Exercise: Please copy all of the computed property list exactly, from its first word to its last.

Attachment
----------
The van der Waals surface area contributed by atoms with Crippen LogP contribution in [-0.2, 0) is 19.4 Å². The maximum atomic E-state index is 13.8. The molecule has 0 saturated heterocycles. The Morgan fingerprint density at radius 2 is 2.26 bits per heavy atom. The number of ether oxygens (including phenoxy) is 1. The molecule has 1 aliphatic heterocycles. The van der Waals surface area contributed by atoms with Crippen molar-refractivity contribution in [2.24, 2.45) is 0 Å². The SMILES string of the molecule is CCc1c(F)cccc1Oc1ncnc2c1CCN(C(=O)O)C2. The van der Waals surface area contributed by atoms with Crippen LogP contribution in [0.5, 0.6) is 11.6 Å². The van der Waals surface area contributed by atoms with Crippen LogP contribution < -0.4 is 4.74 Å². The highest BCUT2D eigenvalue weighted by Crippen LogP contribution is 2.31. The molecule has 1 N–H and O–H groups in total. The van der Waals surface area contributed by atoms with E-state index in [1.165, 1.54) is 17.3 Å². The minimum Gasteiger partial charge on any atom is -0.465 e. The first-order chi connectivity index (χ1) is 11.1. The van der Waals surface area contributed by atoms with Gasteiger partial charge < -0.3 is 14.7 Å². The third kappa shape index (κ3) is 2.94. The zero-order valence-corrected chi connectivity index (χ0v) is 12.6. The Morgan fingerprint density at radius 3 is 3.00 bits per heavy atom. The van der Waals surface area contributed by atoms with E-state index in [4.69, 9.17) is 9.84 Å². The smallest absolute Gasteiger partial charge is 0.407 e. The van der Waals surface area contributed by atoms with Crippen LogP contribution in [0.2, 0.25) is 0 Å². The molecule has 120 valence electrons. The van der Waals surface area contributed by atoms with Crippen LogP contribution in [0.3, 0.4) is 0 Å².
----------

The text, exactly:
The van der Waals surface area contributed by atoms with Crippen LogP contribution in [-0.2, 0) is 19.4 Å². The maximum atomic E-state index is 13.8. The molecule has 0 saturated heterocycles. The Morgan fingerprint density at radius 2 is 2.26 bits per heavy atom. The number of ether oxygens (including phenoxy) is 1. The molecule has 1 aliphatic heterocycles. The van der Waals surface area contributed by atoms with Crippen molar-refractivity contribution in [2.24, 2.45) is 0 Å². The SMILES string of the molecule is CCc1c(F)cccc1Oc1ncnc2c1CCN(C(=O)O)C2. The van der Waals surface area contributed by atoms with Crippen LogP contribution in [0.5, 0.6) is 11.6 Å². The van der Waals surface area contributed by atoms with Crippen LogP contribution < -0.4 is 4.74 Å². The highest BCUT2D eigenvalue weighted by Crippen LogP contribution is 2.31. The molecule has 1 N–H and O–H groups in total. The van der Waals surface area contributed by atoms with E-state index in [1.165, 1.54) is 17.3 Å². The minimum Gasteiger partial charge on any atom is -0.465 e. The first-order chi connectivity index (χ1) is 11.1. The van der Waals surface area contributed by atoms with Gasteiger partial charge < -0.3 is 14.7 Å². The third kappa shape index (κ3) is 2.94. The zero-order valence-corrected chi connectivity index (χ0v) is 12.6. The Morgan fingerprint density at radius 3 is 3.00 bits per heavy atom. The van der Waals surface area contributed by atoms with E-state index in [4.69, 9.17) is 9.84 Å². The smallest absolute Gasteiger partial charge is 0.407 e. The van der Waals surface area contributed by atoms with Crippen LogP contribution in [0.2, 0.25) is 0 Å². The molecule has 120 valence electrons. The van der Waals surface area contributed by atoms with Crippen LogP contribution in [0.3, 0.4) is 0 Å².